WP 132 Supporting Third Party Billing in Public Health Laboratories

Tuesday, June 10, 2014
International Ballroom
Erin Edelbrock, BA1, Wendy Nakatsukasa-Ono, MPH1 and Yvonne Hamby, MPH2, 1Cardea Services, Seattle, WA, 2Health Services Division, JSI Research & Training Institute, Denver, CO

Background: Public health laboratories (PHLs) have been severely impacted by the 2008 recession and subsequent budget reductions at the state and local levels. With the impact of health reform, PHLs are looking to Medicaid and other third-party billing to sustain services. Based on a coordinated national needs assessment conducted by the STD-related Reproductive Health Training and Technical Assistance Centers (STDRHTTACs), 38% of PHL respondents reported that they do not bill for STD services, in spite of the fact that 62% reported billing for other services. More than one-quarter of respondents indicated that they think they need to bill for STD services, but do not know where to start; more than half indicated that they had initiated billing or had limited billing capacity, but need technical assistance (TA).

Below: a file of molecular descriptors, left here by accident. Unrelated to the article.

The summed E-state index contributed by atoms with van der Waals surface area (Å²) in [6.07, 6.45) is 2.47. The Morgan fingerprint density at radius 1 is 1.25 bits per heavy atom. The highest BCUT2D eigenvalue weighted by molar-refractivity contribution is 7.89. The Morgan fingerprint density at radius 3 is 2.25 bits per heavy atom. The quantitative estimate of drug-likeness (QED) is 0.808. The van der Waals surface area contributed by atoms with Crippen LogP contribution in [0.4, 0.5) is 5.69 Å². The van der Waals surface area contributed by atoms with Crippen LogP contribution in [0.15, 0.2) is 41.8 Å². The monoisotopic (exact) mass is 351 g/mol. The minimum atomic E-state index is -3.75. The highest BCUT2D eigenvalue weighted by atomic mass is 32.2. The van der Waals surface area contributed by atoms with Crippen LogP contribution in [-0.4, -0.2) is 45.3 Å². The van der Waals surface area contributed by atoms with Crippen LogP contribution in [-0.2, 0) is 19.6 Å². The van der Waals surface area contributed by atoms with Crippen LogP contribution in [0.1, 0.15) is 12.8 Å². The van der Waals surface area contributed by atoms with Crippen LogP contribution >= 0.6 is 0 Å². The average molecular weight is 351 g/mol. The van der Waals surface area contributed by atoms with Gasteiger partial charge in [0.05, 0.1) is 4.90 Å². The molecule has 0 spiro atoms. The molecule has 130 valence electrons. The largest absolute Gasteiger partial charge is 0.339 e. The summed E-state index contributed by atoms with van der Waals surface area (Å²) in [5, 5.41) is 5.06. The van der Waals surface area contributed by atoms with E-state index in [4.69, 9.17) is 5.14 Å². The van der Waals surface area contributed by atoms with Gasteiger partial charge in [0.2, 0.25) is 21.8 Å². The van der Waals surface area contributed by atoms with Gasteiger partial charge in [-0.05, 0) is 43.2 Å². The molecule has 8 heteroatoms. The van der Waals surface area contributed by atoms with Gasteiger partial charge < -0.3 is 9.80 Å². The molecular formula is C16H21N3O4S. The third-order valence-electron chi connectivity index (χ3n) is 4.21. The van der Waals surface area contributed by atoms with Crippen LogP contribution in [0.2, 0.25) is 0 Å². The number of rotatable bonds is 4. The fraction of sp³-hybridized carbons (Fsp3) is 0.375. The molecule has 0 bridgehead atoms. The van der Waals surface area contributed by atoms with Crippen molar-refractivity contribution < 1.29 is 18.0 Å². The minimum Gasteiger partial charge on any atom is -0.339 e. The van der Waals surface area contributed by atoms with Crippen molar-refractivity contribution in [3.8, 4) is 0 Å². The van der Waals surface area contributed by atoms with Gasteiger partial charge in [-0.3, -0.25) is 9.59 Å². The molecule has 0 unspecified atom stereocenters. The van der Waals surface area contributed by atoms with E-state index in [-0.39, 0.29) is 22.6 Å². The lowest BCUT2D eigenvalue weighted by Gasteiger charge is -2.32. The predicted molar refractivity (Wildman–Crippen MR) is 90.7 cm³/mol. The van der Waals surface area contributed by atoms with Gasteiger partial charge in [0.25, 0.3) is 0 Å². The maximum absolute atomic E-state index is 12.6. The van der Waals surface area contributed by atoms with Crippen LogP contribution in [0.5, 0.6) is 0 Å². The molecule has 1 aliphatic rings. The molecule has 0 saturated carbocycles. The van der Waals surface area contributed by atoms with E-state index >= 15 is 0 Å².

Methods: Cardea/STDRHTTAC in Regions VI, IX and X and JSI Research & Training Institute (JSI)/STDRHTTAC in Regions VII and VIII are developing TA resources to support state and local PHLs in building capacity to bill.

Results: Cardea hosted a webinar featuring the Oregon State Public Health Laboratory's (OSPHL's) experience with billing Medicaid and subsequently developed a case study to provide more detail on OSPHL's billing implementation process, improvements and challenges, and lessons learned. JSI is developing an online decision tool to support PHLs who are at various stages in the billing and reimbursement practice continuum. The tool provides an introduction to, step by-step instructions, and resources for billing, coding, and reimbursement for PHLs that are either not currently billing or not billing proficiently.

Conclusions: In some areas, STD programs have moved away from partnerships with PHLs because of lack of capacity to bill for STD services. PHLs need TA at the national, regional, state and local levels to build capacity to bill Medicaid and other third party payers and remain a vital partner to public health programs.